US Politicians: Video Game Publishers Must Protect Children From Loot Boxes

Loot Boxes

Democrats are putting pressure on video game companies to better protect children from the potential dangers associated with online gaming. These include loot boxes and other microtransactions.

As spotted by The Verge, Sen. Ed Markey (D-MA), Rep. Kathy Castor (D-FL), and Rep. Lori Trahan (D-MA) have sent letters to some of the industry’s biggest players, including Activision Blizzard, Microsoft, Nintendo and Epic Games, to extend a new U.K. initiative overseas.

The Congressional lawmakers fear online video games present unique risks to children, including “the collection and monetization of children’s data, exposure to violent content, online predators, and manipulative design.”

“The prevalence of microtransactions—often encouraged through nudging— have led to high credit card bills for parents,” the Congressional letter notes. “Loot boxes go one step further, encouraging purchase before a child knows what the ‘bundle’ contains— akin to gambling. Children are uniquely vulnerable to manipulation and peer pressure associated with in-game purchases and loot boxes.”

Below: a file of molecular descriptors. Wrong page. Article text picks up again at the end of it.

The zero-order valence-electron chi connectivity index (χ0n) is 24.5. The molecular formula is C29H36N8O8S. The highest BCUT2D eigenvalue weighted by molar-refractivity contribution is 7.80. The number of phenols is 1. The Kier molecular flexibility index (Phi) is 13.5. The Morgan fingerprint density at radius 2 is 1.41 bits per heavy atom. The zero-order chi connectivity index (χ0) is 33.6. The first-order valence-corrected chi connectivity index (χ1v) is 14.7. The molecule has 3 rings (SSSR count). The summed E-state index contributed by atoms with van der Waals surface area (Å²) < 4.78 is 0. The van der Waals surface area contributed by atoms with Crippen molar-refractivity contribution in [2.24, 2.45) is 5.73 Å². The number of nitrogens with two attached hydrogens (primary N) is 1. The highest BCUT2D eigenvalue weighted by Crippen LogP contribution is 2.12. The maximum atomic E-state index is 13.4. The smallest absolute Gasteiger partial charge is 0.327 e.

The Age Appropriate Design Code (AADC) is a new U.K. legislation coming into effect next month which will force games companies, social media, and other prominent online businesses to prevent children from being exposed to exploitative content.

This encompasses, among other things, banning access to microtransactions, violent content and manipulative practices to which minors are particularly vulnerable.

The AADC specifically applies to Minecraft and Roblox, two massively popular games known to attract young gamers, which will have to offer more robust privacy settings as well as pull back on techniques designed to keep people playing and paying for as long as possible.

As of writing, none of these measures extend to the U.S., though Congress is calling on all the executives contacted to voluntarily adhere to the regulations. The Entertainment Software Rating Board (ESRB) is explicitly named in the letter as being inefficient with regard to child safety, necessitating the use of ADCC or something similar.

A tentative step in the right direction by lawmakers, then, though it remains to be seen if this drive will result in any meaningful change. None of the letter’s recipients are currently required to comply with the request, though this could eventually change, depending on how doggedly government bodies decide to pursue the issue.